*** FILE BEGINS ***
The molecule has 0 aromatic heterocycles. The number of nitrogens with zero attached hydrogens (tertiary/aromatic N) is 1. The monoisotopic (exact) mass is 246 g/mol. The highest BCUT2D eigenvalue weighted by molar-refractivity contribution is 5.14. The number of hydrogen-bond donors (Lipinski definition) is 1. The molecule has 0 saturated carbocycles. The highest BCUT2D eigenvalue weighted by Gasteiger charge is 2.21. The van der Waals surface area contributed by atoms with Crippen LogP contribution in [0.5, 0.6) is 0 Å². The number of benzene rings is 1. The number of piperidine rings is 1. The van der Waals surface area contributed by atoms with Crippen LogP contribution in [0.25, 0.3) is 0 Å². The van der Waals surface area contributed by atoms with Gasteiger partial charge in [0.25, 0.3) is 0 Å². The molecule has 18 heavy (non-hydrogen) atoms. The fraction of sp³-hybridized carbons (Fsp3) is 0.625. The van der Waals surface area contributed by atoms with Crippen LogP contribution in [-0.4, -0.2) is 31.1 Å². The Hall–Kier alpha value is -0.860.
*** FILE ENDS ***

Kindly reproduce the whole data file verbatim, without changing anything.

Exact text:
The molecule has 0 aromatic heterocycles. The number of nitrogens with zero attached hydrogens (tertiary/aromatic N) is 1. The monoisotopic (exact) mass is 246 g/mol. The highest BCUT2D eigenvalue weighted by molar-refractivity contribution is 5.14. The number of hydrogen-bond donors (Lipinski definition) is 1. The molecule has 0 saturated carbocycles. The highest BCUT2D eigenvalue weighted by Gasteiger charge is 2.21. The van der Waals surface area contributed by atoms with Crippen LogP contribution in [0.5, 0.6) is 0 Å². The number of benzene rings is 1. The number of piperidine rings is 1. The van der Waals surface area contributed by atoms with Crippen LogP contribution in [0.25, 0.3) is 0 Å². The van der Waals surface area contributed by atoms with Gasteiger partial charge in [0.25, 0.3) is 0 Å². The molecule has 18 heavy (non-hydrogen) atoms. The fraction of sp³-hybridized carbons (Fsp3) is 0.625. The van der Waals surface area contributed by atoms with Crippen LogP contribution in [-0.4, -0.2) is 31.1 Å². The Hall–Kier alpha value is -0.860.